“We want to adopt [camera technology] to solve problems that happen disproportionately in minority communities. But we have to remember that over the long run there are costs,” Ready warned. “Any technology does both harm and good.” Ready’s remarks resonated with observations from Cyril, the executive director of the Center for Media Justice. “The fact is [that] video is powerful,” she said, but “we’re talking about inserting an unproven piece of technology into Jim Crow policing.”

“I don’t believe body-worn cameras are the answer, but I believe they’re inevitable,” Cyril continued, describing her encounters with protestors in Ferguson and Baltimore. “The solution that has been offered to them is body-worn cameras, but that doesn't mean that’s what they want. What they want is to feel safe.”

Whether or not cameras can truly foster a feeling of safety in communities is a paramount concern for Austin-Hillery and the Brennan Center for Justice, where she is director and counsel. “Body-worn cameras are supposed to provide accountability, transparency, and—let’s get down to it—truthfulness” in the pursuit of criminal justice, she said. But whether in Cleveland or Ferguson or elsewhere, “cameras are a part of the larger conversation [about justice] and will only be a part of a larger solution.” The ultimate goal, Austin-Hillery stressed, “has to be figuring out how we make our criminal justice system better for all of us”—citizens and police officers alike.

"Body-worn cameras are supposed to provide accountability, transparency, and—let’s get down to it—truthfulness" in the pursuit of criminal justice.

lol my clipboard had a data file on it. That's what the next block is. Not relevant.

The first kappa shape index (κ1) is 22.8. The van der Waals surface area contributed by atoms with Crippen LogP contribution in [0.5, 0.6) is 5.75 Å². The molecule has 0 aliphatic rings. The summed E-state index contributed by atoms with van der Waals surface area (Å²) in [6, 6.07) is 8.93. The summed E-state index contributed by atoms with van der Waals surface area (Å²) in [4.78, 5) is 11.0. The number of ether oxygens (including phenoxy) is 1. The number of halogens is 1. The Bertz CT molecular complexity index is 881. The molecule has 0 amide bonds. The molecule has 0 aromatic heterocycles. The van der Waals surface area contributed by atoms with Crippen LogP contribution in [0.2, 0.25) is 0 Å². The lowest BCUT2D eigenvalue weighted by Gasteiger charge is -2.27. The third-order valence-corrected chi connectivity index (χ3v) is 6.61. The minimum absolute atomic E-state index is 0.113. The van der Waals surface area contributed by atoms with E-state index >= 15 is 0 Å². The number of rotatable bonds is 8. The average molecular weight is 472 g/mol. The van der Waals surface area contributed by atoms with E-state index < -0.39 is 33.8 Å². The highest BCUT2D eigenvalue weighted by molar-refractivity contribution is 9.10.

Jordan, chief of police at Howard University and a law enforcement veteran with over 30 years experience, agreed with Austin-Hillery: “The general premise of policing is to first be safe and second is to make people safe.” The now-infamous incidents involving Rodney King, Oscar Grant, Eric Garner, and Walter Scott were all captured on video and all prompted different results from the communities in question, in part because “once that video is there, it’s still not going to be seen the same way by everybody.”

How cameras fit into programs of community policing was an open question among the panelists, as was who would have access to the potentially massive pool of raw data produced by them. “Community policing ... is about relationships. Cameras are about automation. Those are opposing things,” argued Cyril, who also underscored that “officers are community members.” For Jordan, cameras and community policing boil down to “what [communities] want from their police.” “The debate [over cameras] is necessary,” he concluded. “We have to work it down to the point that the police wearing the cameras buy into it and the communities being monitored buy into it.”

Consensus emerged around the need for further information-gathering and public engagement on all sides on the issue of cameras. Ready and Cyril both articulated an urgent need for further study and research, while Austin-Hillery cited a necessity for citizens to engage their lawmakers at multiple levels of government. We may look to the president for leadership on policing in the 21st century, she said, but “it’s that city council member in your local community who is making decisions that affect your lives on a daily basis.”

So what do we need to do before cameras become the status quo? For one thing, we need to remember that technology is inextricably bound together with its social context and human interaction. “Raw data does not always speak for itself,” reflected Brayne in comments that captured a major theme of the evening, “it requires interpretation.”

This post originally appeared in New America’s digital magazine, The Weekly Wonk, a Pacific Standard partner site. Sign up to get The Weekly Wonk delivered to your inbox, and follow @NewAmerica on Twitter.